Free Agency Isn't Just For Major Leaguers

Free agency isn't just for major league players. Any player who has played all or part of seven seasons in either the major leagues or minor leagues can become a minor league free agent if they're not on the 40 man roster of their parent club. That rule means that 20 minor leaguers from the Phillies organization are now minor league free agents and can negotiate with other teams.

Don't worry, top prospects rarely, if ever, show up as minor league free agents. We're not talking the cream of the crop here, but there are some interesting names for the Phillies to consider whether they want to bring back or not.

David Coggin is the first name that jumps out at you. Coggin was once a top prospect and looked like he was on his way to having a solid major league career. Then, the injury bug hit and Coggin's career took on the look of a failed prospect. Coggin last pitched in the majors in 2002 when he went 2-5, 4.68 for the Phillies. Overall, he is 10-12, 4.52 as a major leaguer. This past season, he was with the Phillies in spring training and then cleared waivers when they optioned him back to AAA. It looked for a while like he might be on his way back, but then injuries hit once again and he was shut down late in the year, finishing the season 2-3, 4.73 at AAA Scranton Wilkes-Barre.

The Phillies might give Coggin another minor league contract offer, but he might also seek some new scenery. Many in the Phillies organization have seemingly given up on Coggin and perhaps, a fresh outlook with another organization might be what he needs. That is, if he's healthy.

Bud Smith can relate to Coggin's problems. Smith was a key part of the deal that sent Scott Rolen to St.Louis, but he's been an injured shell of himself ever since he arrived in Philly. Keep two things in mind about Smith. One, he has a major league no-hitter to his credit. And two, he just turned 25. He was again hampered by lingering injuries this past season and was limited in how often he could pitch. He has yet to pitch at the major league level for the Phillies, but has a 7-8, 4.95 mark with St.Louis. His numbers are skewed upward thanks to a horrible 2002 campaign when his injury problems were just beginning.

Again, like Coggin, Smith might need a change of scenery. He's part of a sour taste that the Phillies fans - and front office - have from the whole Scott Rolen debacle. Smith was supposed to help fans forget about Rolen, instead, he is a reminder that the deal doesn't look too good from this side of the ledger.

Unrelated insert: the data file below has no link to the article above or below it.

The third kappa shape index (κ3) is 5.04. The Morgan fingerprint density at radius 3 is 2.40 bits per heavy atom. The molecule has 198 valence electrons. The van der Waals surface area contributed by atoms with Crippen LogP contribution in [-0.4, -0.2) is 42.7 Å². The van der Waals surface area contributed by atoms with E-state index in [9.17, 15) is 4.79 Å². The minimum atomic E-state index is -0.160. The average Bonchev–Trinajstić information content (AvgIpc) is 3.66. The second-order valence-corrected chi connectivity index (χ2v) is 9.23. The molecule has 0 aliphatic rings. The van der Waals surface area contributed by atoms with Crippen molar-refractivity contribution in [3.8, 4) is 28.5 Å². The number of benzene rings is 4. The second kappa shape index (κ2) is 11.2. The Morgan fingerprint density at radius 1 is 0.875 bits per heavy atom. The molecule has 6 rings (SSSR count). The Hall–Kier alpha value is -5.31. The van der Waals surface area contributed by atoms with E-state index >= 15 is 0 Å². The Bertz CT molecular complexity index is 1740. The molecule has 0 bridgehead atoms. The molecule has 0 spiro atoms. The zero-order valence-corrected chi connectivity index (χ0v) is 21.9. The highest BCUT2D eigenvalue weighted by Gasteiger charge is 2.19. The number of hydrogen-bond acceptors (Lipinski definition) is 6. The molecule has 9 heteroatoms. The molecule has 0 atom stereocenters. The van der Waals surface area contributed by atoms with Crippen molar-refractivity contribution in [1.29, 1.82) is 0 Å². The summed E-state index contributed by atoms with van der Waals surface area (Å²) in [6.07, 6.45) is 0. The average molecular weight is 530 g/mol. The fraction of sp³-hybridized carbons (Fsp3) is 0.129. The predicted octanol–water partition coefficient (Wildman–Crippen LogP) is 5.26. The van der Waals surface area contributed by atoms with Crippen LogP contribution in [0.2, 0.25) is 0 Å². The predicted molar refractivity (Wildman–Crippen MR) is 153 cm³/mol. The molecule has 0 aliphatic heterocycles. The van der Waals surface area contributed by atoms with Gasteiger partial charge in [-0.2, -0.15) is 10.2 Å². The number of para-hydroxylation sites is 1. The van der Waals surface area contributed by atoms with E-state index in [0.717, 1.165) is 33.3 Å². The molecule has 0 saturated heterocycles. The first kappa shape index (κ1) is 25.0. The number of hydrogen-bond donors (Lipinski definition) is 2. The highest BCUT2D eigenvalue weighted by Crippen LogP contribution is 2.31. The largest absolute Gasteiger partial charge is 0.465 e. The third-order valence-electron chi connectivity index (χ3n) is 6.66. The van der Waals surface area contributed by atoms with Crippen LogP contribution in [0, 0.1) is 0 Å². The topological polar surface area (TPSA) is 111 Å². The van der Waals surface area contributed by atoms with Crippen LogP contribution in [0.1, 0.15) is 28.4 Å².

Cary Hiles once seemed to have a pretty bright future with the Phillies. Hiles recorded 75 saves through five minor league seasons for the Phillies. Then, in 2003, the injury bug hit and slowed his progress. In 2004, he was looking to rebound when more injuries flared. It looked like he was on the road to recovery and finally had to be shut down for the season. Rumor is that Hiles may miss the entire 2005 season. It's unlikely that the Phillies - or any other team for that matter - will make much of an attempt to sign him. Hiles may be one of those players that winds up out of baseball and then looks for a way back in when he's completely healthy.

Not all of the Phillies minor league free agents had injury problems. Clay Condrey (9-9, 5.46 at AAA), Robert Ellis (5-8, 4.23 at Scranton), Martire Franco (4-4, 3.30, 15 saves at Reading), Hayden Gardner (2-1, 3.09 in 7 games at Reading), Greg Kubes (5-3, 3.84), Spike Lundberg (6-3, 3.26 at Scranton) and Ed Yarnall (5-5, 3.97 at Scranton) will each receive at least some interest from the Phillies and perhaps, from other organizations as well.

Of the position players, there are also some interesting names.

Mark Budzinski hit .283 at AAA Scranton and gives the Phillies veteran depth. Mark Smith was Budzinski's outfield mate at Scranton and hit .281 with 11 homeruns. If nothing else, Budzinski and Smith give the Phillies some experienced players to keep around the organization. The Phillies have filled up their AAA roster with players like them the past few seasons, eliminating the need to rush younger players and still keeping Scranton competitive.

Pablo Ozuna did a great job at shortstop for the Red Barons in 2004, hitting .307 with 31 stolen bases. With the Phillies re-signing Tomas Perez, any shot that Ozuna might have had of making the big league club is pretty much gone. He might look for another organization with a hole on their major league bench and look to sign there. The Phillies also have Danny Gonzalez coming up from AA Reading, so Ozuna might be a spare part.

J.P. Roberge has been in the organization for four years, and has played most of the last three seasons at AAA Scranton Wilkes-Barre. The 32 year old Roberge has never gotten a shot at the majors, but is still hoping for his fifteen minutes of fame. Again, since there isn't much opportunity with the Phillies, Roberge may look for a better shot elsewhere.

Ralph Santana hit .289 at Clearwater. He's a left-handed hitter who can play the outfield, second and third base, which is always attractive. Santana is just 24 and may be an attractive player to keep around as a filler. He's not a real prospect, but he can help out at a number of positions and isn't a bad player to hang onto.

Other minor league free agents in the organization include pitchers Shane Bowers, Carlos Chantres and Jason Jimenez. Third baseman Zack Roper and second baseman Nick Tempesta are also eligible for minor league free agency.

Philly Baseball Insider Top Stories